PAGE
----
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Governor to Participate in International Advanced Coal Technology Conference

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Location: Cheyenne, WY

Governor Matt Mead and researchers from the University of Wyoming are traveling to Australia to participate in the 2014 International Advanced Coal Technology Conference. The focus of the conference is to address coal use and carbon capture, storage and utilization. The emphasis is on developing value-added products from coal. The conference brings together officials from the United States, China and Australia as well as private partners.

"Those involved in this research are looking at technologies to add value to coal and its use now and in the future," Governor Mead said. "We in Wyoming have much to offer to this work and much to gain from it. The advancement of coal research will benefit Wyoming, its people and the coal industry. I fully support it."

The conference is part of an ongoing international collaboration among policy makers, developers of technology and industry leaders from the United States, Australia and China. The group meets every other year to discuss research and advanced coal projects underway across the globe. This is the fourth conference.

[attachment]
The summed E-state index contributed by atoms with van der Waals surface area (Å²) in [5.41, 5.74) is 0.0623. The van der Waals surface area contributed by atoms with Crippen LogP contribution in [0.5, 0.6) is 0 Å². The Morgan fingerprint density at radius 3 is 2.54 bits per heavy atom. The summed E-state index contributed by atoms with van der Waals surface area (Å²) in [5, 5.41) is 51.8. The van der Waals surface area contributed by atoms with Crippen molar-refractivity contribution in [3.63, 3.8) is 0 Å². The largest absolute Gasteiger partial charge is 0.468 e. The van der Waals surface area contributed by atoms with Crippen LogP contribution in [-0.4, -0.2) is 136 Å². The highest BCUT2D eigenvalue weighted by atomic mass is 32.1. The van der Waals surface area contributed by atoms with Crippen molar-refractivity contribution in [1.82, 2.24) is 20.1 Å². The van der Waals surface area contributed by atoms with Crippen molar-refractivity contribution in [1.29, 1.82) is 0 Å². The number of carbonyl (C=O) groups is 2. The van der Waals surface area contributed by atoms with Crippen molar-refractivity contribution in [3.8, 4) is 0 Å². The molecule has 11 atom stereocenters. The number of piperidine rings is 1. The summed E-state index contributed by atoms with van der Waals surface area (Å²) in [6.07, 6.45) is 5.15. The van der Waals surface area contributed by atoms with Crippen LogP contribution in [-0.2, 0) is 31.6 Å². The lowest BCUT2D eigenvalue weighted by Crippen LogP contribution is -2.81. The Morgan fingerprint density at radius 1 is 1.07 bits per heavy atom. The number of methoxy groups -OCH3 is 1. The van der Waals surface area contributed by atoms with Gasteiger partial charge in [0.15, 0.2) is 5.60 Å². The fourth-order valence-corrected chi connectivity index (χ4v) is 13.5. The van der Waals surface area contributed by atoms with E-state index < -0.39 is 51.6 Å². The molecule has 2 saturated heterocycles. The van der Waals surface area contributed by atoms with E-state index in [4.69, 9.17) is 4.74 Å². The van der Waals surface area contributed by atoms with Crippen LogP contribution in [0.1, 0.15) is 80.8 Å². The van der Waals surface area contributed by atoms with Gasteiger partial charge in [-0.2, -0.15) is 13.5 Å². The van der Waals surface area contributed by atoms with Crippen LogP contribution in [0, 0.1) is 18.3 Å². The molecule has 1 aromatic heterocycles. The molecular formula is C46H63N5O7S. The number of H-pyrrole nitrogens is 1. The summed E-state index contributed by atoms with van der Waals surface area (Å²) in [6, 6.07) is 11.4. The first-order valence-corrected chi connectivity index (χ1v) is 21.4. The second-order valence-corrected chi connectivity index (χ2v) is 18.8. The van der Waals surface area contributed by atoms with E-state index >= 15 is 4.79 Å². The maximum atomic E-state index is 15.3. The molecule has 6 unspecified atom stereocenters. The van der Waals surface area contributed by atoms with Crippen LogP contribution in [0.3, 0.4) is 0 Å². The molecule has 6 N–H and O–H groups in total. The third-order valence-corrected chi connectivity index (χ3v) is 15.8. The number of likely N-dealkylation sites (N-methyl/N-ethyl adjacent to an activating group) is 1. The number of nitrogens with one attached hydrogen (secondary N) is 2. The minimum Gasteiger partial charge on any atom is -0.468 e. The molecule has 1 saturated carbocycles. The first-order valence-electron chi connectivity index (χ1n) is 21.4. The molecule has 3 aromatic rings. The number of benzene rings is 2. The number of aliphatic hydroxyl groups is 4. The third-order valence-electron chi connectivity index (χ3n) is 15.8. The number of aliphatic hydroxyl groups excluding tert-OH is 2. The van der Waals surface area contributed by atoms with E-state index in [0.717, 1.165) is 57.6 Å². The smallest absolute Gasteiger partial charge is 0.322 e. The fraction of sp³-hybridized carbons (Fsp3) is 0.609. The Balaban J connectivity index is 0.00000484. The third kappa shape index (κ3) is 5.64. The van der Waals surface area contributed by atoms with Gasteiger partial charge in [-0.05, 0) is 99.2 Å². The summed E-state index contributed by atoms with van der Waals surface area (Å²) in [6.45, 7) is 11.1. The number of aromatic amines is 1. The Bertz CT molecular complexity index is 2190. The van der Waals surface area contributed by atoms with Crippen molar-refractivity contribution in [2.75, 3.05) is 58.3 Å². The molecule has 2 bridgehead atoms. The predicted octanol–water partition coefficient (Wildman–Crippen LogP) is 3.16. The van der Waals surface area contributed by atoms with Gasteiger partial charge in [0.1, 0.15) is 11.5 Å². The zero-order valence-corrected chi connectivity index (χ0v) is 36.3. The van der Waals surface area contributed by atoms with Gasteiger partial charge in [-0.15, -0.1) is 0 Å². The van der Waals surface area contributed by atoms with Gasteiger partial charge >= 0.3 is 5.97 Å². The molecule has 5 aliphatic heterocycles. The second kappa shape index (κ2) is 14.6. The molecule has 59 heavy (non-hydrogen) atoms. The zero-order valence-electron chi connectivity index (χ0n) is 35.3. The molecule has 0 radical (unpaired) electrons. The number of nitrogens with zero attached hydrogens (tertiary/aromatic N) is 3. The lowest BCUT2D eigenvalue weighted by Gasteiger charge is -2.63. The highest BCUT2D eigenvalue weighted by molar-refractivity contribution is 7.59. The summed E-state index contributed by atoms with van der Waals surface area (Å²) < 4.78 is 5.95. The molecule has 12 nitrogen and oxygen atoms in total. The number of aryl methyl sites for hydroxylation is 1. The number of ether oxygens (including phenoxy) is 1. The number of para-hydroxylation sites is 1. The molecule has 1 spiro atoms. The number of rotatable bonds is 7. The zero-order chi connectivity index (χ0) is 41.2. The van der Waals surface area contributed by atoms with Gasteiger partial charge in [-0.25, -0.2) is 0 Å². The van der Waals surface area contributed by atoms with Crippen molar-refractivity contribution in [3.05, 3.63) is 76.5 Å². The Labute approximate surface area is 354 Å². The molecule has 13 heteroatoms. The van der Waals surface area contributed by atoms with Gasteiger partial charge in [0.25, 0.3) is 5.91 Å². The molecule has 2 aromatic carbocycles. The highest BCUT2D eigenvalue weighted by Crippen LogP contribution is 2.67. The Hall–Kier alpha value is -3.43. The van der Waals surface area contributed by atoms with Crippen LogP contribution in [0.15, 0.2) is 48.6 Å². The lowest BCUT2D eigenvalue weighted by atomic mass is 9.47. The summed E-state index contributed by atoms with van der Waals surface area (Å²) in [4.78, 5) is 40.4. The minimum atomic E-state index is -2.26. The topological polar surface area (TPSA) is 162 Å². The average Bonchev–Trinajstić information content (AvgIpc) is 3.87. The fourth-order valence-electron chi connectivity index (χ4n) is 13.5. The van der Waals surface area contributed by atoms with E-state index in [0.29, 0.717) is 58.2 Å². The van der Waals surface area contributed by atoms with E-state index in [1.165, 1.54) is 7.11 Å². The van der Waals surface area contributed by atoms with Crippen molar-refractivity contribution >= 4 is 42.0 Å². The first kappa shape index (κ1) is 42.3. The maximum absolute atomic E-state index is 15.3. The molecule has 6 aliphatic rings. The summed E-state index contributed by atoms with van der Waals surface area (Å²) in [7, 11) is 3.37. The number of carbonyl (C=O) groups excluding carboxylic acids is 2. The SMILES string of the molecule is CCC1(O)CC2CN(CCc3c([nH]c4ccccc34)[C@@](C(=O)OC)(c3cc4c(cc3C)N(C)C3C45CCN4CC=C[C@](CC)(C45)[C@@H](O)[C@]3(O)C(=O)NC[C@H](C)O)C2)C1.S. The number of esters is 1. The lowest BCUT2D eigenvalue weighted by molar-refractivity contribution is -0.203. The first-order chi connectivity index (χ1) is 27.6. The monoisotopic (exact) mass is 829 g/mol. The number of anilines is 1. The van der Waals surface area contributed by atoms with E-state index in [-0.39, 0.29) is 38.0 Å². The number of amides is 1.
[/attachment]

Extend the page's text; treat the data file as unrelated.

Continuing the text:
The Commonwealth Scientific and Industrial Research Organization (CSIRO), the University of Wyoming, the University of Queensland, and the Shaanxi Provincial Institute of Energy Resources and Chemical Engineering are the conference supporters this year.

The University of Wyoming's School of Energy Resources is also participating in the conference, which takes place at the CSIRO Queensland Centre for Advanced Technologies.

Governor Mead will have the opportunity to speak about Wyoming coal and also to learn more about Australia's coal industry. He will tour coal export facilities in Australia and conduct meetings with various companies.

"Australia exports millions of tons of coal each year to Asian markets. These same countries are interested in Wyoming coal. I look forward to visiting and seeing a vibrant coal port to better understand the benefits and challenges associated with this method of export," Governor Mead said.


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